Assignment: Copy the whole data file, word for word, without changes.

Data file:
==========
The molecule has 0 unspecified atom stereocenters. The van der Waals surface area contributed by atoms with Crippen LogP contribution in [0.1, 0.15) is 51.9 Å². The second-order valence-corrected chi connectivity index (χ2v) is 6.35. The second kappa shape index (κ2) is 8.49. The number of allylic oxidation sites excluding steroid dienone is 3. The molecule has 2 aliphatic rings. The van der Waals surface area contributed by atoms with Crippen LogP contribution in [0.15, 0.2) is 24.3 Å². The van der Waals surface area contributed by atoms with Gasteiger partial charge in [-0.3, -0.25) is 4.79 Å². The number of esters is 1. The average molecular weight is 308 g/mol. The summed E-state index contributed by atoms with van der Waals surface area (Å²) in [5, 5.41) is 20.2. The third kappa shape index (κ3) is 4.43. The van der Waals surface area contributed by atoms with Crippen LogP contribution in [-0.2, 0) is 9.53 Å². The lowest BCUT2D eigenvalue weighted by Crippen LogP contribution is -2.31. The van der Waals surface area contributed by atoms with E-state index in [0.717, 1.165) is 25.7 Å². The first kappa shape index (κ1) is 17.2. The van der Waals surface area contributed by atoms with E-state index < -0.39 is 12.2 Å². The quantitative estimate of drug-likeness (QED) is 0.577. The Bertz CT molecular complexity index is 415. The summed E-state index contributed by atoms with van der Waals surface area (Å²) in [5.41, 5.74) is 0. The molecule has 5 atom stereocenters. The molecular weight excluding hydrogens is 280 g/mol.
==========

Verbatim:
The molecule has 0 unspecified atom stereocenters. The van der Waals surface area contributed by atoms with Crippen LogP contribution in [0.1, 0.15) is 51.9 Å². The second-order valence-corrected chi connectivity index (χ2v) is 6.35. The second kappa shape index (κ2) is 8.49. The number of allylic oxidation sites excluding steroid dienone is 3. The molecule has 2 aliphatic rings. The van der Waals surface area contributed by atoms with Crippen LogP contribution in [0.15, 0.2) is 24.3 Å². The van der Waals surface area contributed by atoms with Gasteiger partial charge in [-0.3, -0.25) is 4.79 Å². The number of esters is 1. The average molecular weight is 308 g/mol. The summed E-state index contributed by atoms with van der Waals surface area (Å²) in [5, 5.41) is 20.2. The third kappa shape index (κ3) is 4.43. The van der Waals surface area contributed by atoms with Crippen LogP contribution in [-0.2, 0) is 9.53 Å². The lowest BCUT2D eigenvalue weighted by Crippen LogP contribution is -2.31. The van der Waals surface area contributed by atoms with E-state index in [0.717, 1.165) is 25.7 Å². The first kappa shape index (κ1) is 17.2. The van der Waals surface area contributed by atoms with E-state index < -0.39 is 12.2 Å². The quantitative estimate of drug-likeness (QED) is 0.577. The Bertz CT molecular complexity index is 415. The summed E-state index contributed by atoms with van der Waals surface area (Å²) in [5.41, 5.74) is 0. The molecule has 5 atom stereocenters. The molecular weight excluding hydrogens is 280 g/mol.